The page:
Expert Reviews

Test Drive: 2018 Mercedes-AMG E63 S Wagon

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Like every other driving enthusiast, I curate a mental list of the cars and trucks (and boats, bikes and planes) I’d buy the day some long-lost relative passes to the great beyond and leaves behind an obscenely large inheritance for me.

A veritable middle finger to the masses that buy those wildly powerful (but rather portly) “sporting” SUVs.

The occupants of my imaginary 10-car garage seem to change seasonally if not weekly. A few classic muscle cars, some exotic Italian poster-fodder from the ’80s, some of Stuttgart’s finest, and of course a silver 300SL Gullwing are all staples for me.

And so is the car you see here.

That last addition must surely seem odd to the uninitiated who will see only a station wagon – a mode of transportation that rates only slightly above the lowly minivan on the official un-coolness scale.

But see, here’s the thing: the 2018 Mercedes-AMG E63 S Wagon delivers all the day-to-day, four-weather functionality of a mid-size SUV, plus it’s luxurious enough to be proudly parked in the valet lot. More importantly, the E63 S Wagon possesses face-melting performance that’ll embarrass many a thoroughbred sports car on the racetrack.

It’s a veritable middle finger to the masses that buy those wildly powerful (but rather portly) “sporting” SUVs.

Understated… for an AMG

Based on the celebrated E-Class sedan, the wagon gives up nothing in styling. While possessing a longer roof, rear liftgate, and a few more windows, the E63 wagon also grows muscular fenders, stretched over forged 20-inch wheels. Those wheels are part of a $2,500 AMG Driver’s Package (that also includes the absolutely requisite AMG Performance Exhaust). Buyers can spec them in a flat-black finish with a silver rim, and that’s the way I’d go with my bequest funds. Doing so would help solidify the overall effect of this truly badass wagon.

The nose of the E 63 (be it wagon or sedan) is all gaping vents and grilles, yet despite its obvious aggression, the overall effect is still understated in a way that only a company comfortable with its brand equity can pull off. The three-pointed star badge helps with that. There aren’t driveway-scraping body add-ons, obnoxious colour flourishes, or Swarovski crystals in the headlights, as you might find in other fancy machines that charge this sort of entry fee.

This particular car, by the way, puts a reasonable $120,000 dent into my windfall, before taxes and any of the 10-grand in options.

Due to its station wagon body type, the E63 S slips through traffic largely unnoticed, making it a real sleeper. At Starbucks, one barista was overheard saying to another, “I didn’t know Mercedes made station wagons,” blissfully unaware of the hidden power lurking beneath the mommy-bus exterior. Parked there, it’s the equivalent of Bruce Banner on a good day, seconds before someone really cheeses him off.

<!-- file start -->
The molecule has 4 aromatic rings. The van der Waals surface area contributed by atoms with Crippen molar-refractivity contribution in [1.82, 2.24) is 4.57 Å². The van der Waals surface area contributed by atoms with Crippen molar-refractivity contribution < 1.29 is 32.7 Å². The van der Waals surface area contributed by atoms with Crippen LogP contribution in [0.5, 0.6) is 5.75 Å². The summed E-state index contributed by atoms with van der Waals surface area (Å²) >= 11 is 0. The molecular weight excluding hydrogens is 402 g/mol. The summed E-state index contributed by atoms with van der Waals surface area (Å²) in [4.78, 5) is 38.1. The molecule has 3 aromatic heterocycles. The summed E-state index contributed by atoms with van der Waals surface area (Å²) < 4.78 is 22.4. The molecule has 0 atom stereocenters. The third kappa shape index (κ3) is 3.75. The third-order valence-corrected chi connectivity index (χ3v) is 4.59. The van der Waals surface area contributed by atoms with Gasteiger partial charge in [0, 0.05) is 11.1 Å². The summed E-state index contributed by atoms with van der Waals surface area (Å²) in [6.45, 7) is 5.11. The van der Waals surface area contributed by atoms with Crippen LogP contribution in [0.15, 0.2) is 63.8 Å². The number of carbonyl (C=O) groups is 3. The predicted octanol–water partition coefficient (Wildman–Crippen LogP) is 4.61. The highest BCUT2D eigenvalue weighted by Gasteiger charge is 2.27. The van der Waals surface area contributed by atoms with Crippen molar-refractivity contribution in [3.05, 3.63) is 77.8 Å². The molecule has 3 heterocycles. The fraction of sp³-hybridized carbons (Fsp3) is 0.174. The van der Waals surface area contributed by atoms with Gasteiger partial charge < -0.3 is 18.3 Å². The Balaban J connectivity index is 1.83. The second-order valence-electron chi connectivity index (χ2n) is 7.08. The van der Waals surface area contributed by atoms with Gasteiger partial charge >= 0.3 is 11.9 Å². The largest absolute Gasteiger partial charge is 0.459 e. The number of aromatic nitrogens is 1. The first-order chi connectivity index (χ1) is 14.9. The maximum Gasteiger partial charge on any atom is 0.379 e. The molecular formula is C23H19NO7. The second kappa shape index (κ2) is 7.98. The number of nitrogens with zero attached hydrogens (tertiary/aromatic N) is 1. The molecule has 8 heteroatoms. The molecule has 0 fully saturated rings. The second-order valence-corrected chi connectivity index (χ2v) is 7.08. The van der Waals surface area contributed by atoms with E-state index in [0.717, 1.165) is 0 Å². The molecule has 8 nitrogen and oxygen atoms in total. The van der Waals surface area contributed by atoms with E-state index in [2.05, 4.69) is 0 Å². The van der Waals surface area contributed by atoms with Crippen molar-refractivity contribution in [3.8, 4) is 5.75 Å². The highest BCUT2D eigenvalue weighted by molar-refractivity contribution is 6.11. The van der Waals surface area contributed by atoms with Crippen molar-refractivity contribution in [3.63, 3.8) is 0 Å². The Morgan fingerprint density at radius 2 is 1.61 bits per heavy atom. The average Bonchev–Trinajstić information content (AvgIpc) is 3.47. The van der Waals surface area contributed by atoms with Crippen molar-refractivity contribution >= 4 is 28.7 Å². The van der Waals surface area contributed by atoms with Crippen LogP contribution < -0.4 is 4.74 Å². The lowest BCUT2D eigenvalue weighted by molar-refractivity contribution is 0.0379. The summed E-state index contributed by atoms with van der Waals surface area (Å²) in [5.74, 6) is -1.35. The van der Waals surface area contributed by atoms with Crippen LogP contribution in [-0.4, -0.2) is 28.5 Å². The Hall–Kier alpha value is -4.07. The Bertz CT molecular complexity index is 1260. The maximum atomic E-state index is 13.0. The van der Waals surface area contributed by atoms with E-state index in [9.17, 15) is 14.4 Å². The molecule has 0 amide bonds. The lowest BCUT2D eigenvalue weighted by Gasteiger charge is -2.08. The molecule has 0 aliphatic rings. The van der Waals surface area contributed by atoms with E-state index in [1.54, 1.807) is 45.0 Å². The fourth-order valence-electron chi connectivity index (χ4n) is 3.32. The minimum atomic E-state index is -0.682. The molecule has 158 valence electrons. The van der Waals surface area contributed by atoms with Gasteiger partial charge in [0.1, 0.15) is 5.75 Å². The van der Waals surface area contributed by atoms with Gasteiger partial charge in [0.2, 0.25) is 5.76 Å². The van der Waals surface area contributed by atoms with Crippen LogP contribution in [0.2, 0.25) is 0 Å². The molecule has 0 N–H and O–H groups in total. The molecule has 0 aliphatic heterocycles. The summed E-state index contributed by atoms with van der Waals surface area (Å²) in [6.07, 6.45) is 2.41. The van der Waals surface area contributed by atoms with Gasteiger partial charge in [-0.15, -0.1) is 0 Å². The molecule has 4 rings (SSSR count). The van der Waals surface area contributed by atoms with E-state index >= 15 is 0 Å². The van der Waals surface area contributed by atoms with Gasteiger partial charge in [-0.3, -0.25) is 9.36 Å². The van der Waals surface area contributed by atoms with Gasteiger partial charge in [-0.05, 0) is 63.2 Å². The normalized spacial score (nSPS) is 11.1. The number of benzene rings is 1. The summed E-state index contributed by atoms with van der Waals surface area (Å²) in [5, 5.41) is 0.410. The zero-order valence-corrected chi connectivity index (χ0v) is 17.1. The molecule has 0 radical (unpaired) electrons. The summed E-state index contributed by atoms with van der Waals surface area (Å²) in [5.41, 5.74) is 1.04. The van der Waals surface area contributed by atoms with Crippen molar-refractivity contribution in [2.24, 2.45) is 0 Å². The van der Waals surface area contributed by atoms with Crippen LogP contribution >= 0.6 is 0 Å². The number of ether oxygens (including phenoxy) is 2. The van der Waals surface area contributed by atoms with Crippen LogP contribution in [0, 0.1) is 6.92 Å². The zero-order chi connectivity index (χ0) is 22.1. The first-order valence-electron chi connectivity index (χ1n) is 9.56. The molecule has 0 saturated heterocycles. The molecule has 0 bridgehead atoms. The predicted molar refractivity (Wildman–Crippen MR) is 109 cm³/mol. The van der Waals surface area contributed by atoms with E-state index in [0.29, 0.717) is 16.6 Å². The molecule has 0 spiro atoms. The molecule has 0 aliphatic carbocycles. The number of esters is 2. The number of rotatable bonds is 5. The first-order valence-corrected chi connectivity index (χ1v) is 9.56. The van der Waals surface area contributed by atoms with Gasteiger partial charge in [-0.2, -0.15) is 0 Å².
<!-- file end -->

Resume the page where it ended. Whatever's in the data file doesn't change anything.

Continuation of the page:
Sit down inside the ultra-wagon, stab the starter and a V8 displacing just under 4.0-litres barks to life, settling into a modest thrum. Push the button on the console with a pair of squared-off tailpipes depicted, and the throb of the engine becomes more gravelly and raw.

And louder. Much louder.

A quick couple of revs crack off an angry roar and a few pops. In typical AMG fashion, it sounds more like an uncorked stock car than a high-strung Euro machine, which is surprising given its diminutive engine size. Truly though, I still miss the rawness of the big-boned, naturally aspirated V8s of AMGs from years gone by, but damn if this isn’t one of the meanest sounding drivetrains available today.

Anyway, nobody’s going to complain about the new, hand-built engine’s output: 603 horsepower and 627 lb-ft of torque. For a bit of perspective, the new Jeep Trackhawk (a similarly priced, less-couth alternative to this wicked wagon) dispenses with 707 hp and 645 lb-ft of torque, but it also needs to haul around nearly 700 lb more bulk than AMG’s dragon wagon.

The result? Mercedes claims 0–100 km/h in 3.5 seconds. Some of the US magazines are reporting 0–60 mph in as few as 3.0 seconds flat, with quarter-mile times in the low 11’s at more than 120 mph. The Trackhawk isn’t that quick. Nor is Mercedes-AMG’s own GLE 63 S crossover, a BMW X5M, or even the significantly costlier Porsche Panamera Turbo Sport Turismo. For those who need the bragging rights, the E63 S Wagon will hit a terminal velocity of 302 km/h, which some have said makes it the fastest wagon in the world. Porsche claims their Panamera Turbo Turismo wagon will do 304 km/h.

Achieving the AMG’s stunning performance figures is simple for the driver, too, since all that’s required is a few button-pushes and toggle adjustments to set the car up for its launch control mode. Spool up the twin turbos nestled between the V of the cylinder banks, and release the brake to rocket the wagon, plus dad, mom, daughter, son, and Fido the dog toward the horizon at a properly alarming pace.